How game developers approach the graphical limitations of virtual reality can be interesting. The GPU demands of VR necessitates the need to turn away from photo realism to another artistic choice. When you begin Zoink Games’s title Ghost Giant, you find yourself in a carefully crafted world of cardboard and paper nailed together into a vibrant world.
The game begins with the anthropomorphic cat Louis crying into a pond, his tears glowing on the surface of the water, the glow collecting into your plump, three-fingered hands. He sees you and reacts with surprise, hiding his face from you in fear.
Pressing the center Move button your hand can take on a pointing gesture and you poke him with your index finger. Louis freaks out realizing that you are real, and hides behind a large rock. With the Move’s trigger button you make a pinching gesture and so you grab the rocks out of the way, which shocks him more. A few more interactions, and he runs from the forest to the family farm.
Once you follow Louis there, the player, as the Ghost Giant or so he names you, begins a relationship with Louis. Louis is a talker, constantly telling you things and asking for things. He jokes that you never talk back. Given his ongoing discourse with you, I found myself nodding and waving in response. Even talking back. I don’t believe the game picked up on it, but according to the exec from the game’s publisher Thunderful, the game will interpret some of your responses at certain times.
Your relationship with Louis is also built on action. As a ginormous specter, you begin to help Louis work the farm, deal with obstacles, and continue the story of this particular day in his life. Other characters can’t seem to see you, as you interact with the cardboard objects around you directly or via their suddenly appearing brass knobs, for you to grab with your floaty ghost hands.
I am grabbing wilting flowers and pulling them from the farm’s fields. I am lifting a car to put on a hill, so it will get started. I am turning a brass crank incongruously sticking out of a cardboard hill to rotate a bridge. I am blowing with my actual mouth, as picked up by the PSVR mic, to gust wind at some birds so they fly away and out of Louis’s path.
There have been a number of games where the player has a presence in the world as a larger-than-life figure,such as platformer Astro Bot Rescue Mission or adventure game Moss. You are inside this miniature world that you can look around at, rather than the typical first-person POV of most VR games. This choice feels especially effective for a game where you interact with objects in the world.
The game’s colorful graphics present a hand-crafted world. It feels like something a child may have made, perhaps a whole class of kids at school putting on a puppet show. The scenery and the objects are made of corrugated cardboard and painted paper. You can see the insides of the cardboard, the folds of brown paper giving it rigidity. You can see layers of paper pasted on top of one another adding texture to the ground or the sides of buildings. Nails keeping the cardboard together are also visible. It gives it a style reminiscent of Sony’s titles Little Big Planet or Tearaway.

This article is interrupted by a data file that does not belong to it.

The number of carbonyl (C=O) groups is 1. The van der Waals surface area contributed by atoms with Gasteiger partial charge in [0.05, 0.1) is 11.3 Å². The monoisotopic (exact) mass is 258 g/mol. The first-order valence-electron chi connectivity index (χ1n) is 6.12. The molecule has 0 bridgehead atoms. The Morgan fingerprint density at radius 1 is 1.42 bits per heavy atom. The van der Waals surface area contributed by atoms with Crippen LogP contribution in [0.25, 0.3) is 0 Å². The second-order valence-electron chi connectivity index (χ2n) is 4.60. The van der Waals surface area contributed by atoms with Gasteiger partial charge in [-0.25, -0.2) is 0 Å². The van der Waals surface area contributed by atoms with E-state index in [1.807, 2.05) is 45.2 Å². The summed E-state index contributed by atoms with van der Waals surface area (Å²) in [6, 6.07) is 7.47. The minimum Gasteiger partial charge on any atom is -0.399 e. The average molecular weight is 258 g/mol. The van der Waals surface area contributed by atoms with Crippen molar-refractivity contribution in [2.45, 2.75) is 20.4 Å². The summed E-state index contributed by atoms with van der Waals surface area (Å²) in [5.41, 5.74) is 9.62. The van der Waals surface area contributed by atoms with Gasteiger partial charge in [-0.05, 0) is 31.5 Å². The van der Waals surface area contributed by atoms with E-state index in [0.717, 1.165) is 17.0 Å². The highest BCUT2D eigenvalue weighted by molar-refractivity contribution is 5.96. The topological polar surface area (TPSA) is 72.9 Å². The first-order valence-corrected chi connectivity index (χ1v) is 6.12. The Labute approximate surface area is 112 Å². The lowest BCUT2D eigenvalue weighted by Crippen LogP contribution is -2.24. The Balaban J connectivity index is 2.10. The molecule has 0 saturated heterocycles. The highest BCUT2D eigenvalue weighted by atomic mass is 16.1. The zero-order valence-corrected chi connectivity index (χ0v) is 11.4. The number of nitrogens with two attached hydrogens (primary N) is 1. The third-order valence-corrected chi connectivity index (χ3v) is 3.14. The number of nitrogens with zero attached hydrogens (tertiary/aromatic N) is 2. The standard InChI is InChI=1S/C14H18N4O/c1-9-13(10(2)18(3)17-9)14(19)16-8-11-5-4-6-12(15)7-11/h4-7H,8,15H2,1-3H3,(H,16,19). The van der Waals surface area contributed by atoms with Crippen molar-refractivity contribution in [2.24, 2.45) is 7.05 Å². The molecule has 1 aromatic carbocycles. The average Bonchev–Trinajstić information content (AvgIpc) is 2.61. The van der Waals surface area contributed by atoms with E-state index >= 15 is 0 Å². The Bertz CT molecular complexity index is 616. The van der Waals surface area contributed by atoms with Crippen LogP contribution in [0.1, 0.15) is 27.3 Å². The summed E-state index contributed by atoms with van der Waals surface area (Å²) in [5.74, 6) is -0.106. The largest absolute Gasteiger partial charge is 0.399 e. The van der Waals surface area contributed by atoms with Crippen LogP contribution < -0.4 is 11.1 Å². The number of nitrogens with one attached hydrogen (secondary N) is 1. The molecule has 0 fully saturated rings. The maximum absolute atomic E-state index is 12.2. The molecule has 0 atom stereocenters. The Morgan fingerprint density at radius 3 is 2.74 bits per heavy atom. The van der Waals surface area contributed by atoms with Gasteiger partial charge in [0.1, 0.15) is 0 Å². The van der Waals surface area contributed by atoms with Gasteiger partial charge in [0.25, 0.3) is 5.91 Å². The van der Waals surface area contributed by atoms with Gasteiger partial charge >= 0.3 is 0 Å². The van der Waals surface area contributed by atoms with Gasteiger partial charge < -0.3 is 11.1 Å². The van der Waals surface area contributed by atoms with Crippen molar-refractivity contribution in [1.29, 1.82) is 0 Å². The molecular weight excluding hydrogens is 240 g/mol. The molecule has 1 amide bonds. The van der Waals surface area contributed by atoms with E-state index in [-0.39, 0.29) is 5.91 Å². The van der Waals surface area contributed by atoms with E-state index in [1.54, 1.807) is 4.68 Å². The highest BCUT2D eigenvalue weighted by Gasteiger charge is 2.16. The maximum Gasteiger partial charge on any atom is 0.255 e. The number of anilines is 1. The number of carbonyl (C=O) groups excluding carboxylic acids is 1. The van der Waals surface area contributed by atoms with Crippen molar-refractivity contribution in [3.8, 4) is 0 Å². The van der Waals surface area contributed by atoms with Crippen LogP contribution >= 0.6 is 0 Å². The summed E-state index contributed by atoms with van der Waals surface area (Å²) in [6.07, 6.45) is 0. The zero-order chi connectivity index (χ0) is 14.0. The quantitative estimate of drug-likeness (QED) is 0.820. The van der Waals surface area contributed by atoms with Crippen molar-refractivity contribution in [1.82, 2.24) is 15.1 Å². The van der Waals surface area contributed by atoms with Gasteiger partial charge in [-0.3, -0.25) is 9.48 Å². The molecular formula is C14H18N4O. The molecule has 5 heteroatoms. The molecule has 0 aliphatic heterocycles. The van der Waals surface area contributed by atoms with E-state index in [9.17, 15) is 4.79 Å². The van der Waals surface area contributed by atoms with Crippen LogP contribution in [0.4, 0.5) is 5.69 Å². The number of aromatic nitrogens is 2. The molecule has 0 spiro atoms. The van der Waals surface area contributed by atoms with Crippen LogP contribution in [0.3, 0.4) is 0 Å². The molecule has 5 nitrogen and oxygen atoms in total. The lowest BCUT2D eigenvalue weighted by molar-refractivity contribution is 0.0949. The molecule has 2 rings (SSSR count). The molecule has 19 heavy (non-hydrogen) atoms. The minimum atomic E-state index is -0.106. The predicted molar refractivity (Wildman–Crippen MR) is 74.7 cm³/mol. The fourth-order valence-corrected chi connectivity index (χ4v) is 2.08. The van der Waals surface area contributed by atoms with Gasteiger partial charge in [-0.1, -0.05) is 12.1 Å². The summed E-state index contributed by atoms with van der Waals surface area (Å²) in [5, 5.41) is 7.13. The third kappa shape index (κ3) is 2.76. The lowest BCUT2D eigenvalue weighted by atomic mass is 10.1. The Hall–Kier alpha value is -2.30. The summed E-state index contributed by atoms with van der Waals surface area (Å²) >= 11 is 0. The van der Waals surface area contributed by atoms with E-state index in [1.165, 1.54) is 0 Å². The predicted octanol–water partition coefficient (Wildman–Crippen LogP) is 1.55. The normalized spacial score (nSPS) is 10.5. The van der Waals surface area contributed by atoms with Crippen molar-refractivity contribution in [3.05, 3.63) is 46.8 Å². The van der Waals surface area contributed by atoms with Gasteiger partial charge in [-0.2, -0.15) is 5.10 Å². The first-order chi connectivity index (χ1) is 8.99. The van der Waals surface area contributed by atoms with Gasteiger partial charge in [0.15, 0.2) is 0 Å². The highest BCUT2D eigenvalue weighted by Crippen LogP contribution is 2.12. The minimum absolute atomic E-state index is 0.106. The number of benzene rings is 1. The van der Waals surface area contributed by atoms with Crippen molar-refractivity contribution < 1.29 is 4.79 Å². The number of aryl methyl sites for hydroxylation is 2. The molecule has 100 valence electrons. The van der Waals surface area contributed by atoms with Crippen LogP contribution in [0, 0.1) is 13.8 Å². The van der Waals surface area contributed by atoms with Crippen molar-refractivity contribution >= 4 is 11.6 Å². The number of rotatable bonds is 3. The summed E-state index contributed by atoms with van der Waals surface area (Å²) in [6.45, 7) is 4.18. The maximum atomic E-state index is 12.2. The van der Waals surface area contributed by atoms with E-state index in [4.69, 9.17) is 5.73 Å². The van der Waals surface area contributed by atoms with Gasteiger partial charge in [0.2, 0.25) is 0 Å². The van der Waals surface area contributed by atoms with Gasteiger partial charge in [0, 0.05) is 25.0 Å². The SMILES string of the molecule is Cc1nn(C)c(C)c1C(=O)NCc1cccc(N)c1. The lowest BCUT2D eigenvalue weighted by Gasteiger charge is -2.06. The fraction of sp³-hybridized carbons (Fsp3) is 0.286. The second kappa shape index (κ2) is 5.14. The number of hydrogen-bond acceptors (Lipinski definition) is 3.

The puzzle gameplay of Ghost Giant does feels somewhat old-fashioned, but coupled with the crafty art of the game, results in an experience with a wholesome charm. You want to help this feline boy. You want to grab cardboard things by their knobs and do what needs to get done. You want to help a boy in distress, and thus learn about his life. Why was Louis crying? Who is this old friend he mentions? And where is his mother?
Besides the main puzzles of the game, there are small secrets in each scene to find. Hidden amongst the colorful and busy backgrounds, there are hiding characters to find, and little toys to interact with–like a pinwheel to blow on or a basketball to throw into a hoop. This game just may be a Trophy hunter’s dream.
I played three “scenes” from the game over the course of 20+ minutes, which is just part of the four to six hours that the game is expected to last, according to the exec at my demo. We will have to wait and see if the puzzles evolve enough to remain engrossing, or if the story and dialogue remains gripping for hours.
With “giant” gameplay via object puzzles, and handmade graphics in the immersive medium of VR, Ghost Giant feels like a familiar and comfortable world you want to stay in, so you can help your friend Louis.
Ghost Giant will be released on April 16th.